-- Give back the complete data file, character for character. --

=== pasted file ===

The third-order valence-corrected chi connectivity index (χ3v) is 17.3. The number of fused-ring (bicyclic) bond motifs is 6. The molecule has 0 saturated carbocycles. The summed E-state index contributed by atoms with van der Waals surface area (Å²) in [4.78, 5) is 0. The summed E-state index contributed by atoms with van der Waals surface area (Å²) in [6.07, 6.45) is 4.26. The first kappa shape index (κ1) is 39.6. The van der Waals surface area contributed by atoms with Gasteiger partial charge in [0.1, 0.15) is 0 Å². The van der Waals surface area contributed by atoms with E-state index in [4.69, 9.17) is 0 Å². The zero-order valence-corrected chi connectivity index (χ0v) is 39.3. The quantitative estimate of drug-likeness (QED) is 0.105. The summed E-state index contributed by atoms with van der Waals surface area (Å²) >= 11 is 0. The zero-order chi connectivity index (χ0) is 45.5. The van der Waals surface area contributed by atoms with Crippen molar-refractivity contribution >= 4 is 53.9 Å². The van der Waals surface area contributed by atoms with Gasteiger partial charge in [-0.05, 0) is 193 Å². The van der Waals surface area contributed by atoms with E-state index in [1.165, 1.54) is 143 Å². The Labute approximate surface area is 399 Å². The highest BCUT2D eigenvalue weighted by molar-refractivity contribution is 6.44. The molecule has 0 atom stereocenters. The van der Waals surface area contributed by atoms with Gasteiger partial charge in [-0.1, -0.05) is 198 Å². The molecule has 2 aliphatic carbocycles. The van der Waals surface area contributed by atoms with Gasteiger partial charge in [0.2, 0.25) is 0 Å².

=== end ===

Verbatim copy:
The third-order valence-corrected chi connectivity index (χ3v) is 17.3. The number of fused-ring (bicyclic) bond motifs is 6. The molecule has 0 saturated carbocycles. The summed E-state index contributed by atoms with van der Waals surface area (Å²) in [4.78, 5) is 0. The summed E-state index contributed by atoms with van der Waals surface area (Å²) in [6.07, 6.45) is 4.26. The first kappa shape index (κ1) is 39.6. The van der Waals surface area contributed by atoms with Gasteiger partial charge in [0.1, 0.15) is 0 Å². The van der Waals surface area contributed by atoms with E-state index in [4.69, 9.17) is 0 Å². The zero-order valence-corrected chi connectivity index (χ0v) is 39.3. The quantitative estimate of drug-likeness (QED) is 0.105. The summed E-state index contributed by atoms with van der Waals surface area (Å²) >= 11 is 0. The zero-order chi connectivity index (χ0) is 45.5. The van der Waals surface area contributed by atoms with Crippen molar-refractivity contribution >= 4 is 53.9 Å². The van der Waals surface area contributed by atoms with Gasteiger partial charge in [-0.05, 0) is 193 Å². The van der Waals surface area contributed by atoms with E-state index in [1.165, 1.54) is 143 Å². The Labute approximate surface area is 399 Å². The highest BCUT2D eigenvalue weighted by molar-refractivity contribution is 6.44. The molecule has 0 atom stereocenters. The van der Waals surface area contributed by atoms with Gasteiger partial charge in [-0.1, -0.05) is 198 Å². The molecule has 2 aliphatic carbocycles. The van der Waals surface area contributed by atoms with Gasteiger partial charge in [0.2, 0.25) is 0 Å².